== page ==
Foundations

U of Wisconsin Sues Former Campus Leaders

The University of Wisconsin System filed a lawsuit Wednesday against its Oshkosh campus’s former chancellor and chief business officer, charging that they oversaw illegal financial transfers and university guarantees supporting five foundation-backed real estate projects.

The suit alleges that former UW Oshkosh Chancellor Richard Wells and former campus Chief Business Officer Thomas Sonnleitner improperly transferred a total of $11.3 million from UW Oshkosh to the UW Oshkosh Foundation, largely for the real estate projects. They also executed what the university system called illegal guarantees pledging UW Oshkosh support for bank loans made to the foundation -- assuring banks that the campus would make debt payments for the foundation in the event the foundation could not meet its financial obligations. But the Wisconsin state constitution and university system policies don’t allow public entities to support a private organization like the foundation.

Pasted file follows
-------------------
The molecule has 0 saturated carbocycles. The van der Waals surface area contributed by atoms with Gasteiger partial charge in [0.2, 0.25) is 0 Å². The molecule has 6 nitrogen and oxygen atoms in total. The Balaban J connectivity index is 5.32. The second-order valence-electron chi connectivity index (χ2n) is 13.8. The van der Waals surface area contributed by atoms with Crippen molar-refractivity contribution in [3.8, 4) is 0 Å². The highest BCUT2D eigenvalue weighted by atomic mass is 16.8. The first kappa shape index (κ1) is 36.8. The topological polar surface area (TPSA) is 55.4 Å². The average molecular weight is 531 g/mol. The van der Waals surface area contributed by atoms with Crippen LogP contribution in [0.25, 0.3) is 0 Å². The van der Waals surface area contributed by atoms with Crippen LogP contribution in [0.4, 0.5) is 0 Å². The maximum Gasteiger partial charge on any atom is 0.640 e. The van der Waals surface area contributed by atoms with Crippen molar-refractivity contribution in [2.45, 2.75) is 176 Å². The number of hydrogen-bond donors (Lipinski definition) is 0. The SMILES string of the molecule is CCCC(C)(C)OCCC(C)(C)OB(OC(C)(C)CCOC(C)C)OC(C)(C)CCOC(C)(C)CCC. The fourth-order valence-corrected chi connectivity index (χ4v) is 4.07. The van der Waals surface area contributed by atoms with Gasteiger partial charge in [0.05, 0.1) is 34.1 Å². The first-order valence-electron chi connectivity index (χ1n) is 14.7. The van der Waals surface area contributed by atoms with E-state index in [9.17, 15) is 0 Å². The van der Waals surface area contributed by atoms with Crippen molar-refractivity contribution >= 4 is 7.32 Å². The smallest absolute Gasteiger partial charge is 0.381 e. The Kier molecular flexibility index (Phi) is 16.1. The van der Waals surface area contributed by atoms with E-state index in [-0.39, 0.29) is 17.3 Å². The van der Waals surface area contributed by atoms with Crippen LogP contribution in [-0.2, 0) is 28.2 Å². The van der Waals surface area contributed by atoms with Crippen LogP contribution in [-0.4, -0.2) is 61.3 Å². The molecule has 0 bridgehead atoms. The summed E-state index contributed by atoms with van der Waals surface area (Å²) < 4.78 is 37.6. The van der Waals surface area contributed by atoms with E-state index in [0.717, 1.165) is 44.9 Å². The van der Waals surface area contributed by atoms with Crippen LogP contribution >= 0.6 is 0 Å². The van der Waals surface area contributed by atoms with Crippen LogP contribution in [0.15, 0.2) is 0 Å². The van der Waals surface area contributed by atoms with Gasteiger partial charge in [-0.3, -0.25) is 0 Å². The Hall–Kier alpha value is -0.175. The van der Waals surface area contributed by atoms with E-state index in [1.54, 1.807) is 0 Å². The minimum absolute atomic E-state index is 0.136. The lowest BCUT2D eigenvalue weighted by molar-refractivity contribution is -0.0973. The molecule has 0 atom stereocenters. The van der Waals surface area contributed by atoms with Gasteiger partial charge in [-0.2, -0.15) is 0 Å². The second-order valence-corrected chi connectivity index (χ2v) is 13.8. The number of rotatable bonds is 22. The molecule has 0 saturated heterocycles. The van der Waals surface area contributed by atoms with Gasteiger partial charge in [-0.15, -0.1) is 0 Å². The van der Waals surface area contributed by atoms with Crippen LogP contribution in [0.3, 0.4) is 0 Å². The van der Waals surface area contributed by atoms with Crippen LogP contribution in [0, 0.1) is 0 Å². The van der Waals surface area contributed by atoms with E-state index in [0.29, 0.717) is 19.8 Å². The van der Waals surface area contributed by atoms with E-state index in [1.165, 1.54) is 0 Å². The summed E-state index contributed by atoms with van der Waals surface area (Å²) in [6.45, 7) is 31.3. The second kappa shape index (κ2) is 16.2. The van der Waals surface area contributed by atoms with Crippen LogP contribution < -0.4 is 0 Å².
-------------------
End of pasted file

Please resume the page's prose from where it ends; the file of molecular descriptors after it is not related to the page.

Foundation projects supported by the transfers and guarantees were an alumni welcome and conference center, two biodigesters, a sports complex, and hotel renovations in downtown Oshkosh. Some of the money has been repaid, but roughly $4.5 million is still outstanding, according to the Wisconsin State Journal.

Wells (at left) served as UW Oshkosh chancellor from 2000 to 2014, at which point he retired. He supervised Sonnleitner, who was at the university from 2000 to 2016. Sonnleitner stepped down as chief budget officer and vice chancellor in March, then retired at the end of May after being placed on administrative leave.

The university system is seeking reimbursement for investigation costs, plus damages. The suit comes after UW Oshkosh Foundation President Art Rathjen in April informed UW Oshkosh’s current chancellor, Andrew Leavitt, that the foundation might need assistance with debt payments on the alumni welcome center. That prompted a series of investigations.

Leavitt fired Rathjen Tuesday. He also placed an unnamed foundation accountant on administrative leave.

In a statement Wednesday, Leavitt said Wells and Sonnleitner “broke a sacred trust” and described their actions as “isolated behavior.” The University of Wisconsin System said it and its Oshkosh campus cannot be held responsible for the foundation’s expenses or debt service, because the campus could not legally guarantee foundation bank loans.

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